Monitoring the SDGs? Find out how Human Rights Measurement Initiative data can help

by Susan Randolph, Co-Founder & Economic and Social Rights Metrics Lead, Human Rights Measurement Initiative (HRMI) and Anne-Marie Brook, Co-founder and Development Lead, Human Rights Measurement Initiative (HRMI) By invitation, Human rights institutions and mechanisms, Thematic human rights issues

There are strong connections between human rights monitoring and the Sustainable Development Goals (SDGs). Indeed, the 2030 Agenda for Sustainable Development ‘seeks to realise the human rights of all.’ So it should not come as a surprise to learn that the Human Rights Measurement Initiative (HRMI)’s metrics tracking country performance on the provisions of the core human rights treaties[1] are an important complement to the SDGs.

This post sets out three ways in which HRMI data support comprehensive and robust SDG reporting:

  • First, a key feature of HRMI’s assessments is that they are independent of governments, whereas the SDGs are designed to be assessed by countries themselves. As such, HRMI’s metrics serve as a valuable source for “shadow reporting” on the SDGs, allowing non-state actors to raise issues that states themselves may be ignoring or underplaying in their assessments.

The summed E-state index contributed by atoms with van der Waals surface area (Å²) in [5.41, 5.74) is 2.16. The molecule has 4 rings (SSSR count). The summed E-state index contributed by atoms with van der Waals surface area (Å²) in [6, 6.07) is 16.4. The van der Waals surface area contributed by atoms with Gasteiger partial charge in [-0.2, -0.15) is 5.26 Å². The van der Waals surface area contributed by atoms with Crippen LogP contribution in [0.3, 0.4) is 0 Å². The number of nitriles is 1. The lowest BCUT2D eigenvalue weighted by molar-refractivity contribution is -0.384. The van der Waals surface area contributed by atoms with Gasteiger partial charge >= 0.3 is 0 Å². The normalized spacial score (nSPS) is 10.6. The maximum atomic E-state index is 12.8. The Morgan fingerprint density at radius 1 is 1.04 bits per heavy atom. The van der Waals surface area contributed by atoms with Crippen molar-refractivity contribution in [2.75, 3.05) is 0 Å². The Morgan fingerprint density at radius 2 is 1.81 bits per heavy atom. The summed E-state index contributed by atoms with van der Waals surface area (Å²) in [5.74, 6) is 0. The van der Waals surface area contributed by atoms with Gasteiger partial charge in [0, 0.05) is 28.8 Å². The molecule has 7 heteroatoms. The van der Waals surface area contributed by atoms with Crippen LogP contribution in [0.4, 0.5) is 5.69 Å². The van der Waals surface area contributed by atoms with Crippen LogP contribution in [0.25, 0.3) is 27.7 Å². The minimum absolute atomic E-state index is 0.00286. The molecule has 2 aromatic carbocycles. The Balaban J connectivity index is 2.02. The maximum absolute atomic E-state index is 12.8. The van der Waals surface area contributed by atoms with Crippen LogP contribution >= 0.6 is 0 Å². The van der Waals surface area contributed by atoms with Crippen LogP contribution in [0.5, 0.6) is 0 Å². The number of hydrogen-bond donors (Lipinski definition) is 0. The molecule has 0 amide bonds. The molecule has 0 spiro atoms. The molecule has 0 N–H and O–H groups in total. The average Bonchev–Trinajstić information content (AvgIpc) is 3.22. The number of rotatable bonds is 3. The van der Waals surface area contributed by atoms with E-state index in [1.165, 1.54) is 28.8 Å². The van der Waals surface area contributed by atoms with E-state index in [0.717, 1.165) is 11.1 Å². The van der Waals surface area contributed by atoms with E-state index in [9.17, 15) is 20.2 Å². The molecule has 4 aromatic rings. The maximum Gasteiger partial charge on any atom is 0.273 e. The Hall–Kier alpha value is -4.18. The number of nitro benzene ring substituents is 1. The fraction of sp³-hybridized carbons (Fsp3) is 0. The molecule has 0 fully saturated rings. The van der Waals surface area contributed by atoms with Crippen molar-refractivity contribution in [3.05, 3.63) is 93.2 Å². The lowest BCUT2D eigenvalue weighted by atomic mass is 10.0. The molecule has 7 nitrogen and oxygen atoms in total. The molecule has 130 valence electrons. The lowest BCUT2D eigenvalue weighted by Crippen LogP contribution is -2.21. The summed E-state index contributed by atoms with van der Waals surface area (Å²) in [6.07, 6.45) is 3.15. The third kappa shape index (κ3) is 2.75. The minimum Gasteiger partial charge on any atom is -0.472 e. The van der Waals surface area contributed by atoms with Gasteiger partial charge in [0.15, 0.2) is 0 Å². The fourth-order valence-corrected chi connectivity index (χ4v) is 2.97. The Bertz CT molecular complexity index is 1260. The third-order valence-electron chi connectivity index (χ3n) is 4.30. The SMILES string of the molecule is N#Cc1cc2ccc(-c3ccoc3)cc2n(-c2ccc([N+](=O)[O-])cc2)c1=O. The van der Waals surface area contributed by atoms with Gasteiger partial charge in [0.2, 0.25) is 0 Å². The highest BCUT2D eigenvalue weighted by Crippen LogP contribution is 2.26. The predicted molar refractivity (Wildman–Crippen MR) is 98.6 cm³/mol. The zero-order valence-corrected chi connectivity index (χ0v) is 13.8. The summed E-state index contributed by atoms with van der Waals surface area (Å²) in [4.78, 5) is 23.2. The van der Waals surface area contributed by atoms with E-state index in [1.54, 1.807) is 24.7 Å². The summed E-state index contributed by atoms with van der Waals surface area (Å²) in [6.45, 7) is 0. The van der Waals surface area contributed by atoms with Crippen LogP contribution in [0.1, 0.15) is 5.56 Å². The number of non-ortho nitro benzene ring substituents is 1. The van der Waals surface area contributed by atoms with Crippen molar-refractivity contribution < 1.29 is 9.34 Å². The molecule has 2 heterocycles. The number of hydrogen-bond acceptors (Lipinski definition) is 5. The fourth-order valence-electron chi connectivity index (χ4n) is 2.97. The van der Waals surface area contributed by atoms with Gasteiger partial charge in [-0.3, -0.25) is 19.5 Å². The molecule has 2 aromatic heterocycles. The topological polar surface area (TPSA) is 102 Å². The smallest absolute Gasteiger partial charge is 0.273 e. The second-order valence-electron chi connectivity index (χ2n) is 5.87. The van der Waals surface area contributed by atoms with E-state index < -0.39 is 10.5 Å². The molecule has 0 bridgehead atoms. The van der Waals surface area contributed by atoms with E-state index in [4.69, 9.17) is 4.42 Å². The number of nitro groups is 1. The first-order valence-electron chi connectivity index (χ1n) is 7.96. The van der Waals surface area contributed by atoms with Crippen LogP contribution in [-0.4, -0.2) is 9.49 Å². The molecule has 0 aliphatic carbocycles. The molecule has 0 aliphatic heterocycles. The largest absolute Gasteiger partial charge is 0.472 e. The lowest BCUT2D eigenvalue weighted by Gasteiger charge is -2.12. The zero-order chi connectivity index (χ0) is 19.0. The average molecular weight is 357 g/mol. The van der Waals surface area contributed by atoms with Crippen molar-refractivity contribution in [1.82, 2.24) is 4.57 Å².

• Second, HRMI’s award-winning methodology[2] for measuring country performance on food, education, health, housing and work, brings something very unique to the assessment process. Everyone knows that it is easier for a rich country to get good education outcomes than it is for a low or middle-income country, so simply assessing each country against the same benchmarks doesn’t hold them to account equally well. Instead, HRMI assesses them relative to benchmarks that take into account each country’s level of economic development. In other words, the methodology incorporates the idea of progressive realisation, shedding light on how effectively each country is using its available resources to achieve the SDG (or other human right) indicator concerned. This means that:
    • Using HRMI’s economic and social rights data will allow you to distinguish between countries that are doing poorly because they are not using their resources well, versus those that are doing the best they can with their available resources but would require additional income, development aid or technical assistance to do better.
    • It will also allow you to identify the extent of the additional resources required to enable resource constrained countries to reach the different SDGs.
  • Third, we note that the SDG framework has very few indicators available for monitoring Goal 16 (Peace, Justice and Strong Institutions). HRMI’s civil and political rights data can help you to fill this gap. Below we elaborate each of these points.

An introduction to HRMI data

HRMI’s dataset so far includes measures of 12 internationally recognised human rights acknowledged by UN member states and defined according to the International Bill of Human Rights.